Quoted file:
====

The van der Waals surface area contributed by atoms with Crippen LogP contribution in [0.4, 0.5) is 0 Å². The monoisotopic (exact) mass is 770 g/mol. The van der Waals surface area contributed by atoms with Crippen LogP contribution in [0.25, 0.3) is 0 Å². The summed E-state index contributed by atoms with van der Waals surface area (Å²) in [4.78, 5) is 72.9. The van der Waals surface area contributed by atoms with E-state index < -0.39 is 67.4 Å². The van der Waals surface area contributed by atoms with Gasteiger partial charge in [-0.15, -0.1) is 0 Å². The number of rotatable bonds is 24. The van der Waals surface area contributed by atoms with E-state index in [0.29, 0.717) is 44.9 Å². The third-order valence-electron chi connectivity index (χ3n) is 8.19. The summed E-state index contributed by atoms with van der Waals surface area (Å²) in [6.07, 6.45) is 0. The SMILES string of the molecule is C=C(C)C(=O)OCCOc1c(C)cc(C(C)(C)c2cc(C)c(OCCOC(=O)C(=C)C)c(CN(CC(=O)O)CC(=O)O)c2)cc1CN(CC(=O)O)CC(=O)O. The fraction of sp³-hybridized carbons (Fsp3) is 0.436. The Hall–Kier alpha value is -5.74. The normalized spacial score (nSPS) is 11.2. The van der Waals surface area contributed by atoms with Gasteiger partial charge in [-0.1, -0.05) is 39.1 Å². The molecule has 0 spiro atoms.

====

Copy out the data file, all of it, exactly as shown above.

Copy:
The van der Waals surface area contributed by atoms with Crippen LogP contribution in [0.4, 0.5) is 0 Å². The monoisotopic (exact) mass is 770 g/mol. The van der Waals surface area contributed by atoms with Crippen LogP contribution in [0.25, 0.3) is 0 Å². The summed E-state index contributed by atoms with van der Waals surface area (Å²) in [4.78, 5) is 72.9. The van der Waals surface area contributed by atoms with E-state index < -0.39 is 67.4 Å². The van der Waals surface area contributed by atoms with Gasteiger partial charge in [-0.15, -0.1) is 0 Å². The number of rotatable bonds is 24. The van der Waals surface area contributed by atoms with E-state index in [0.29, 0.717) is 44.9 Å². The third-order valence-electron chi connectivity index (χ3n) is 8.19. The summed E-state index contributed by atoms with van der Waals surface area (Å²) in [6.07, 6.45) is 0. The SMILES string of the molecule is C=C(C)C(=O)OCCOc1c(C)cc(C(C)(C)c2cc(C)c(OCCOC(=O)C(=C)C)c(CN(CC(=O)O)CC(=O)O)c2)cc1CN(CC(=O)O)CC(=O)O. The fraction of sp³-hybridized carbons (Fsp3) is 0.436. The Hall–Kier alpha value is -5.74. The normalized spacial score (nSPS) is 11.2. The van der Waals surface area contributed by atoms with Gasteiger partial charge in [-0.1, -0.05) is 39.1 Å². The molecule has 0 spiro atoms.